Canada’s withdrawal from the Kyoto Protocol affects developing nations
By Alys Granados
Following negotiations at a United Nations climate change summit in Durban, South Africa, Canadian Environment Minister Peter Kent announced Canada’s withdrawal from the Kyoto Protocol, a 1997 United Nations treaty requiring member nations to stabilize their greenhouse gas (GHG) emissions below 1990 levels. The goal was to curb the effects of climate change and while the Liberal government ratified the treaty in 2002, it was clear that GHG reduction targets would not be met by the original 2012 deadline. Canada is now among the few developed nations not signed on to Protocol.
Aside from targets to stabilize and reduce GHG emissions, the treaty required industrialized nations to financially assist developing nations in establishing climate change mitigation strategies. Canada’s withdrawal from Kyoto, thus, not only affects domestic CO2 emission levels, but also has important implications for developing nations. This is especially true for African nations south of the Sahara, a region predicted by the Intergovernmental Panel on Climate Change to be most vulnerable to effects of a warming climate. Problems are further exacerbated by the inability to adapt to such changes.
During talks in Durban and prior to Kent’s announcement, several African leaders, including Archbishop Desmond Tutu, publicly encouraged the Canadian government to renew its commitment to Kyoto due to the consequences of climate change for Africa’s people. Many of these consequences are already being seen and relate to food security.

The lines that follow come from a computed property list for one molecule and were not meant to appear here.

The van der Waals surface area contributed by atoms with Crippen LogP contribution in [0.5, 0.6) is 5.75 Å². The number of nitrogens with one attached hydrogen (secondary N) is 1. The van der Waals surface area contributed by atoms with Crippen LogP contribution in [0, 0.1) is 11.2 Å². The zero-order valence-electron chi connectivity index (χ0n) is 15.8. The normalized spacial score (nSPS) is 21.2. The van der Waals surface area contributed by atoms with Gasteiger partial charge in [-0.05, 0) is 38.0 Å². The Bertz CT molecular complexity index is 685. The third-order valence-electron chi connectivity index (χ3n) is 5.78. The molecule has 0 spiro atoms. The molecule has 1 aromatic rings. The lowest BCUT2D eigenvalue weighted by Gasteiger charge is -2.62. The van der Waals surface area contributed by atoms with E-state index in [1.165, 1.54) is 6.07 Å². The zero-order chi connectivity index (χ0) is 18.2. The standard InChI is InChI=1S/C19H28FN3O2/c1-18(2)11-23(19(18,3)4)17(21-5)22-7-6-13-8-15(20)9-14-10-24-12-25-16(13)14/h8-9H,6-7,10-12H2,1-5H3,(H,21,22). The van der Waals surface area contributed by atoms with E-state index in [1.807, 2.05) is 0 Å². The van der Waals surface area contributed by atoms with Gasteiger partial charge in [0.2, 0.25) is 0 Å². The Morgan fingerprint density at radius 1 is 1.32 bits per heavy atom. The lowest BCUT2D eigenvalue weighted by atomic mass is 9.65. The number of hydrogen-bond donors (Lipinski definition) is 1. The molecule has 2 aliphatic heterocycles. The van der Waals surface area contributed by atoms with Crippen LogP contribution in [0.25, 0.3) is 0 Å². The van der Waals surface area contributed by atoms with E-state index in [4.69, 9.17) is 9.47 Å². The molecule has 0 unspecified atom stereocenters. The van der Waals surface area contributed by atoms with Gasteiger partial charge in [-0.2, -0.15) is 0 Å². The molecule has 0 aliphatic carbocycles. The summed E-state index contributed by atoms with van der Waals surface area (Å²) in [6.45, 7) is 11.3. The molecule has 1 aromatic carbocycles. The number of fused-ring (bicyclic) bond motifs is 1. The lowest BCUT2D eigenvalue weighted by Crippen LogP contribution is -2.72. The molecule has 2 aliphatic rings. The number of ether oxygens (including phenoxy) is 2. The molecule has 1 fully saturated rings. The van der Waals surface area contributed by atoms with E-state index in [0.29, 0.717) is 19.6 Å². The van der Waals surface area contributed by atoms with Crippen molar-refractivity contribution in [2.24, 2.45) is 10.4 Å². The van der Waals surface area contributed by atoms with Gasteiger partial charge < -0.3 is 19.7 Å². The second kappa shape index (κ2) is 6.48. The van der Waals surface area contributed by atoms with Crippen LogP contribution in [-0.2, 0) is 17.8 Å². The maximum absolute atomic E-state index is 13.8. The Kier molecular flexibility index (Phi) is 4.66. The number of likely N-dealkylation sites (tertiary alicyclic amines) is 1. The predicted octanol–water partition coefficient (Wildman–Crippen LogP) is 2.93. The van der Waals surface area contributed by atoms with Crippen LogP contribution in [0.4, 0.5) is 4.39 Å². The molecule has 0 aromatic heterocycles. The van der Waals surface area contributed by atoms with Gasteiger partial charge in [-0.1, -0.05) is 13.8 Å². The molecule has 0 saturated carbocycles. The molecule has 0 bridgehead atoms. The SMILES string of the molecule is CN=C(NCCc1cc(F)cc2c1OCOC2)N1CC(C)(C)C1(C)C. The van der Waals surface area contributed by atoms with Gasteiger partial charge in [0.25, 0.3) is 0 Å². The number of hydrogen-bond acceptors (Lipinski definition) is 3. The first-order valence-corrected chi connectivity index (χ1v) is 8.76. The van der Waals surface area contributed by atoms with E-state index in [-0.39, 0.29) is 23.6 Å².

Lake Tanganyika, for example, is the second largest freshwater body in the world and its species provide an important source of animal protein for people of its bordering nations (Tanzania, Burundi, Democratic Republic of Congo, and Zambia). However, a 2003 study in Nature by University of Arizona researchers found that warming temperatures had led to a decline in the lake’s productivity (a measure of energy flow through the food chain). This, in turn, resulted in lower fish yields. This effect of climate change on fish catch is estimated to be more severe than overfishing and can reduce food security for the many people who rely on the Lake.
Climate change is also leading to more erratic rainfall patterns and extreme weather events, including droughts. This affects the approximately two thirds of people in the sub-Sahara who rely on agriculture for employment and subsistence. Declines in food productivity and food security due to reduced rainfall have led to greater incidence of malnutrition and malnutrition related deaths. This was seen in Kenya, where a 2008 study published in Global Environmental Change found that children born during drought years were 50% more likely to be malnourished, due to reduced food security caused by droughts.
Meanwhile, coastal regions are at greater risk of experiencing floods. Heavier rainfall is now more common in Zambia, Malawi, and Mozambique, according to a 2004 study in Climate Research. This too has consequences for human health, as the greater presence of stagnant and contaminated water after flooding facilitates the spread of malaria and cholera.
The way in which the Canada and other developed nations choose to deal with climate change will have global ramifications. As African governments and organizations work to mitigate the effects of climate change, developed nations must also play a role. This is especially crucial, given their contribution to global CO2 emissions, relative to that of Africa, and highlights the importance of the Kyoto Protocol not just for Canada, but also for the world.